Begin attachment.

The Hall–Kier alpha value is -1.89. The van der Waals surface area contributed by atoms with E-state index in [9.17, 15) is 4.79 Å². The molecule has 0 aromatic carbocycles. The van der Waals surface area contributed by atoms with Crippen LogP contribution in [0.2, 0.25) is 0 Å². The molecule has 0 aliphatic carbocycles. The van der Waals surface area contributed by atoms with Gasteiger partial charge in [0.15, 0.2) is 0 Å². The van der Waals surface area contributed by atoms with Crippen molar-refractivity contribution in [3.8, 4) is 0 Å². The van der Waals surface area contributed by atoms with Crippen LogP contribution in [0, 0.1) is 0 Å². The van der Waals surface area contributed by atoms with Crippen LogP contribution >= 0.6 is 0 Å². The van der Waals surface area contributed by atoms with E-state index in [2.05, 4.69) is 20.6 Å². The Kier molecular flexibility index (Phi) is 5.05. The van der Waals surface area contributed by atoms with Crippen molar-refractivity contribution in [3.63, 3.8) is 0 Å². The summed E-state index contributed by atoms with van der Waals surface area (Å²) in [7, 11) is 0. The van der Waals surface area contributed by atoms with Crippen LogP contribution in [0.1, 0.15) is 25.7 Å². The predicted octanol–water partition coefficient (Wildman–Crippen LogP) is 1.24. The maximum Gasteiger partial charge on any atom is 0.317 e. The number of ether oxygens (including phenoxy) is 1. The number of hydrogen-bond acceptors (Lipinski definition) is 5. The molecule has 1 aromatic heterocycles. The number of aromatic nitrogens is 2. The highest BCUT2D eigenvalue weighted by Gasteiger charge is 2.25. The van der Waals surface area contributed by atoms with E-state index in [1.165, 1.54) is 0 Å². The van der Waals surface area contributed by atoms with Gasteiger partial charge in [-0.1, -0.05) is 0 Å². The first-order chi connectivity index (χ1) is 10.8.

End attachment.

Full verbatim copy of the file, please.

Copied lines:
The Hall–Kier alpha value is -1.89. The van der Waals surface area contributed by atoms with E-state index in [9.17, 15) is 4.79 Å². The molecule has 0 aromatic carbocycles. The van der Waals surface area contributed by atoms with Crippen LogP contribution in [0.2, 0.25) is 0 Å². The molecule has 0 aliphatic carbocycles. The van der Waals surface area contributed by atoms with Gasteiger partial charge in [0.15, 0.2) is 0 Å². The van der Waals surface area contributed by atoms with Crippen molar-refractivity contribution in [3.8, 4) is 0 Å². The van der Waals surface area contributed by atoms with Crippen LogP contribution in [0, 0.1) is 0 Å². The van der Waals surface area contributed by atoms with Crippen LogP contribution >= 0.6 is 0 Å². The van der Waals surface area contributed by atoms with E-state index in [2.05, 4.69) is 20.6 Å². The Kier molecular flexibility index (Phi) is 5.05. The van der Waals surface area contributed by atoms with Crippen molar-refractivity contribution in [3.63, 3.8) is 0 Å². The summed E-state index contributed by atoms with van der Waals surface area (Å²) in [7, 11) is 0. The van der Waals surface area contributed by atoms with Crippen LogP contribution in [0.1, 0.15) is 25.7 Å². The predicted octanol–water partition coefficient (Wildman–Crippen LogP) is 1.24. The maximum Gasteiger partial charge on any atom is 0.317 e. The number of ether oxygens (including phenoxy) is 1. The number of hydrogen-bond acceptors (Lipinski definition) is 5. The molecule has 1 aromatic heterocycles. The number of aromatic nitrogens is 2. The highest BCUT2D eigenvalue weighted by Gasteiger charge is 2.25. The van der Waals surface area contributed by atoms with E-state index in [1.165, 1.54) is 0 Å². The van der Waals surface area contributed by atoms with Gasteiger partial charge in [-0.1, -0.05) is 0 Å². The first-order chi connectivity index (χ1) is 10.8.